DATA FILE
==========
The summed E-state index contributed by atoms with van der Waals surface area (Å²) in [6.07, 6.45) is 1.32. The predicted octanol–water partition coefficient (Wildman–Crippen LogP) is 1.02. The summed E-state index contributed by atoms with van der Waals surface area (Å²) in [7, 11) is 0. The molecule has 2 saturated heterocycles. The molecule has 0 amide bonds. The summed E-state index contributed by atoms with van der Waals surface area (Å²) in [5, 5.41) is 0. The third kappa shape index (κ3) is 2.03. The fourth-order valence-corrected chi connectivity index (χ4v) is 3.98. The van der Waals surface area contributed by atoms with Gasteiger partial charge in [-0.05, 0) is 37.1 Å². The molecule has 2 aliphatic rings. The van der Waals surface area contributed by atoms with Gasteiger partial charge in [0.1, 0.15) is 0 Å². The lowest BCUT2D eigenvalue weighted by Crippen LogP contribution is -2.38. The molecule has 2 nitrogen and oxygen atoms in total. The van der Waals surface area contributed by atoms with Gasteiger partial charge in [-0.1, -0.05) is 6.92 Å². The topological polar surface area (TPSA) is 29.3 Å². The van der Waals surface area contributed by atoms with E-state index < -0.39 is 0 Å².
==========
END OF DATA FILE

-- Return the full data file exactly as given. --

The summed E-state index contributed by atoms with van der Waals surface area (Å²) in [6.07, 6.45) is 1.32. The predicted octanol–water partition coefficient (Wildman–Crippen LogP) is 1.02. The summed E-state index contributed by atoms with van der Waals surface area (Å²) in [7, 11) is 0. The molecule has 2 saturated heterocycles. The molecule has 0 amide bonds. The summed E-state index contributed by atoms with van der Waals surface area (Å²) in [5, 5.41) is 0. The third kappa shape index (κ3) is 2.03. The fourth-order valence-corrected chi connectivity index (χ4v) is 3.98. The van der Waals surface area contributed by atoms with Gasteiger partial charge in [-0.05, 0) is 37.1 Å². The molecule has 2 aliphatic rings. The van der Waals surface area contributed by atoms with Gasteiger partial charge in [0.1, 0.15) is 0 Å². The lowest BCUT2D eigenvalue weighted by Crippen LogP contribution is -2.38. The molecule has 2 nitrogen and oxygen atoms in total. The van der Waals surface area contributed by atoms with Gasteiger partial charge in [-0.1, -0.05) is 6.92 Å². The topological polar surface area (TPSA) is 29.3 Å². The van der Waals surface area contributed by atoms with E-state index < -0.39 is 0 Å².